After the Easter sugar high ends, the real work of resurrection begins.
By Amy Butler
In what must have been a slow news week, I saw a story last week about those iconic Easter candy chicks, Peeps. It seems that about 5 million Peeps are made each day in the months leading up to Easter Sunday.
I suspect that many of those Peeps were consumed by the large number of children in our church nursery on Easter Sunday, and probably a fair number by the crowd in the pews for Sunday morning worship.
From a pastoral perspective, I have mixed feelings about all the celebration every year. Yes, the pews were filled to overflowing on Easter. The chancel was decorated with beautiful flowers, their scent wafting through the sanctuary. The choir’s hours of practice paid off with some very beautiful music.
In true Baptist tradition, the Easter brunch tables were filled with the most wonderful food. People greeted each other in the hallways with the ebullient “Christ is risen!” and everybody looked so happy.
But I always wonder where the people go after Easter Sunday, when the real work of resurrection begins. Because an Easter Sunday as lovely as this one could make you think that resurrection is easy.
Sorry to put a damper on your Peep-induced sugar high, but coming back to life just can’t possibly be that painless. I think resurrection hurts.
One summer when I was in high school it was big news when an ice-skating rink opened in town. In most towns this would be no big deal, but I grew up in Hawaii, where an ice-skating rink was a novelty unlike any other. That summer we would pile on whatever sweaters we could find and go onto the ice to skate for hours, until our fingers and toes were numb with the unaccustomed cold.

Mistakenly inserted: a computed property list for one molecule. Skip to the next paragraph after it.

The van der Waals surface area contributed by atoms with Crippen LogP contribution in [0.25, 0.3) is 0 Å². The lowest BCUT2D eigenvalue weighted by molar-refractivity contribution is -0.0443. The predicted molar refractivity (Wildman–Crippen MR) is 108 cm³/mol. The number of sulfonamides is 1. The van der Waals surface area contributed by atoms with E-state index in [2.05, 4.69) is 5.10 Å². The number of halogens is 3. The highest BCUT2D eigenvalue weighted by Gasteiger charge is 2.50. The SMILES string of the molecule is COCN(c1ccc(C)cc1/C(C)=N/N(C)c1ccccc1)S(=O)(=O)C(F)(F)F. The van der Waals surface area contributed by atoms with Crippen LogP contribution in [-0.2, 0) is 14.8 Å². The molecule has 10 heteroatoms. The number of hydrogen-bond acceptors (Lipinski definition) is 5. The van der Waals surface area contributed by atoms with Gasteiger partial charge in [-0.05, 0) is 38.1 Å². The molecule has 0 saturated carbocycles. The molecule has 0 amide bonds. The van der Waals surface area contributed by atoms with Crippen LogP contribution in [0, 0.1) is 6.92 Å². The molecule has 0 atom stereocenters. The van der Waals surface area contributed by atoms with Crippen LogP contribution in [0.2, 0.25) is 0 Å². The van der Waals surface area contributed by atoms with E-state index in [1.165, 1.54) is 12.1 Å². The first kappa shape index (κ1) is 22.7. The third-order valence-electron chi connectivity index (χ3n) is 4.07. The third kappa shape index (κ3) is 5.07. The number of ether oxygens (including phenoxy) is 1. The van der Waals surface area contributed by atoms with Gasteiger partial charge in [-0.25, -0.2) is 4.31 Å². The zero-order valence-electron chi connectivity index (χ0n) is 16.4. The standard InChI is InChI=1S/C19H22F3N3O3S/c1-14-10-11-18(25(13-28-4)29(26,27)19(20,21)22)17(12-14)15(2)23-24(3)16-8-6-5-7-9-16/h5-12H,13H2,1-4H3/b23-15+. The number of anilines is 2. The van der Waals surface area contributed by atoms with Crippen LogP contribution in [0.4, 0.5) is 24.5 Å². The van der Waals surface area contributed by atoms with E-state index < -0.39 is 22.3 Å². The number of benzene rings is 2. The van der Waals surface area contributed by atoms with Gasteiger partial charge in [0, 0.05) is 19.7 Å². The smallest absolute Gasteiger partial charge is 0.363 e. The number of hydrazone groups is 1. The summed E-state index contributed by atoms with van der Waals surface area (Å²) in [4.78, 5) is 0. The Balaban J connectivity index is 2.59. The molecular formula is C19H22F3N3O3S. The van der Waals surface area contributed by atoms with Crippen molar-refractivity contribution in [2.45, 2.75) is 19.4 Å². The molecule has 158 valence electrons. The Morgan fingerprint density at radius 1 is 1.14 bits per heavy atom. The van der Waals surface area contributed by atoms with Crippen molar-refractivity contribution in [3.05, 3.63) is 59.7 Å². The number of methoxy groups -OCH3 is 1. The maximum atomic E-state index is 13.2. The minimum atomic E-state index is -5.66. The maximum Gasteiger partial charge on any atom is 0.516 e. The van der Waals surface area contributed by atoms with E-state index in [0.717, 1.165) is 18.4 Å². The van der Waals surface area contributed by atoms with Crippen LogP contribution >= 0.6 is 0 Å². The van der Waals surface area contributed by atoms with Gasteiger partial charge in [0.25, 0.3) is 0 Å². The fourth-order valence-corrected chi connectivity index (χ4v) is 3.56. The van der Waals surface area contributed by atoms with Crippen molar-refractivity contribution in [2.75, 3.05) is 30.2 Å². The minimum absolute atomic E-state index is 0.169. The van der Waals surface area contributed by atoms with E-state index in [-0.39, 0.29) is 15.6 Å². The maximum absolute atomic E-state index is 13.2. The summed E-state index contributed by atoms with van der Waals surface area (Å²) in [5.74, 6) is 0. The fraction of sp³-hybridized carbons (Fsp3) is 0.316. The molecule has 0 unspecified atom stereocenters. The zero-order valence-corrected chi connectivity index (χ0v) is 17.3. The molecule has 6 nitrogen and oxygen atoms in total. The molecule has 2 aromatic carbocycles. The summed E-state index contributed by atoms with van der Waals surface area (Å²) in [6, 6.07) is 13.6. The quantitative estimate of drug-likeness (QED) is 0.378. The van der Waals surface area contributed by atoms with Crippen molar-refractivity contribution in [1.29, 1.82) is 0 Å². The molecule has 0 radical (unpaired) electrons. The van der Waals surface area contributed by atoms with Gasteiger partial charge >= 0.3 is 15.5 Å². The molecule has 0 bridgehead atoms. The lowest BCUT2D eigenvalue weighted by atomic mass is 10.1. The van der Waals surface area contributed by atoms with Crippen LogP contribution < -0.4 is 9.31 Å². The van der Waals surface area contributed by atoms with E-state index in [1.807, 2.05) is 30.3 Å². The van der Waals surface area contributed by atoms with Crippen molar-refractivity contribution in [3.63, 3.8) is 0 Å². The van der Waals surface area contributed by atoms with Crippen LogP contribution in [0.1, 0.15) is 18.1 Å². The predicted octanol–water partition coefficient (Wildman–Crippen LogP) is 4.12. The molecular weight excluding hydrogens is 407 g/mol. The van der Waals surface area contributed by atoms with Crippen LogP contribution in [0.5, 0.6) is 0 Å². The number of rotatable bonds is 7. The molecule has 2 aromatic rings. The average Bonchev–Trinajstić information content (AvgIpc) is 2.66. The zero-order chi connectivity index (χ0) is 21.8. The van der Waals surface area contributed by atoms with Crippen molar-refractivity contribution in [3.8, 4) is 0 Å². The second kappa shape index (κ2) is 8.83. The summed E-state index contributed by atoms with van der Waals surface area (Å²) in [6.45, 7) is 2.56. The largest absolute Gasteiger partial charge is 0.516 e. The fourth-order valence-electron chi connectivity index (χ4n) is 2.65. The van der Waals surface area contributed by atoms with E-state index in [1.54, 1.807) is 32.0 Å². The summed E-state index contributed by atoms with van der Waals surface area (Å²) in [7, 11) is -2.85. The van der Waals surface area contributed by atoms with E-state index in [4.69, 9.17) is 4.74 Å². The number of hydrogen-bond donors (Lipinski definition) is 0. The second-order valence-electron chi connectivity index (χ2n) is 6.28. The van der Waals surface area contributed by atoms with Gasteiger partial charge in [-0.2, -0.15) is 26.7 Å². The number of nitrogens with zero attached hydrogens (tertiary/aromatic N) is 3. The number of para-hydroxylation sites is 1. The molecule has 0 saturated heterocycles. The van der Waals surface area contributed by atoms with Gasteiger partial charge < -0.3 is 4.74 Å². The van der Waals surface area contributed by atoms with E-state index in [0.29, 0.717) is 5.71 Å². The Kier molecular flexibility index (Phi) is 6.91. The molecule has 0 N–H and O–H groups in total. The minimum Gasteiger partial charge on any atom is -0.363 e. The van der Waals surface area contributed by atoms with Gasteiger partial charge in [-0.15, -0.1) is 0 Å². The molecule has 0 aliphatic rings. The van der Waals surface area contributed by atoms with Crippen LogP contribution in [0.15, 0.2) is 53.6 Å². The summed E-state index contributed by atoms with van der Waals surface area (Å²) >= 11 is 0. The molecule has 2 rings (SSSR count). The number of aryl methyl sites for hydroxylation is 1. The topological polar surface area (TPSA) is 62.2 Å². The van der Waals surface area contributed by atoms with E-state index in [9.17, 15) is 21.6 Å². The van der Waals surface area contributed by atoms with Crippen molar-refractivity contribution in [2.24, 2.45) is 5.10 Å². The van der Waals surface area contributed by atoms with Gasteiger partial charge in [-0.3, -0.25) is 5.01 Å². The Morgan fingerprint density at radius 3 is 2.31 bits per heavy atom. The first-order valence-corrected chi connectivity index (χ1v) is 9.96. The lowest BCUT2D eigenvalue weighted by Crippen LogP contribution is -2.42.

I remember distinctly the feeling of walking out into the hot sunshine and rubbing my freezing fingers and toes to try to get them warm again. As the blood rushed to extremities and they came back to life, it always hurt. We welcomed the warmth, but the beating pulse of life in those numb fingers and toes was painful.
Surely Jesus’ resurrection hurt. Jesus appeared to the disciples with all of his wounds still fresh. Presumably, wounds like his don’t hurt anymore after you are dead. Coming back to life, though, must have been a different matter.
What about the disciples? After living through incredible trauma and grief, suddenly everything the first disciples knew about life was turned on its head. Coupled with the incredible joy of resurrection it must have been a struggle to make sense of what they were experiencing, this challenge to the reality they knew.
Gospel accounts of Jesus’ resurrection are not peppered with glorious anthems and dish after dish of cheese grits. No, the stories are told with words like “perplexed” and “afraid,” sadness and disbelief woven through every single Gospel account. In the wake of resurrection, relationships shifted, priorities changed, perspectives altered.
And resurrection is painful for us, too. This year on Easter we all gathered to celebrate resurrection again. For we who live in a world full of death and dead ends, this idea of new life emerging from the many different ways in which we experience death is miraculous. But Easter comes and goes and the pews get distinctly less full, almost immediately.
Maybe that’s because nobody talks about the pain of resurrection. Birthing something new, changing directions, starting a new practice, unearthing parts of ourselves we’ve never examined before, making a new commitment -- all of these bring new life, resurrection. But they hurt too.
Like pastors everywhere, I was very glad to welcome occasional worshippers to church on Easter Sunday. But after the sugar high ends, the real work of resurrection begins. I could be biased, but I’d like to think that that’s the perfect time to go to church.
OPINION: Views expressed in Baptist News Global columns and commentaries are solely those of the authors.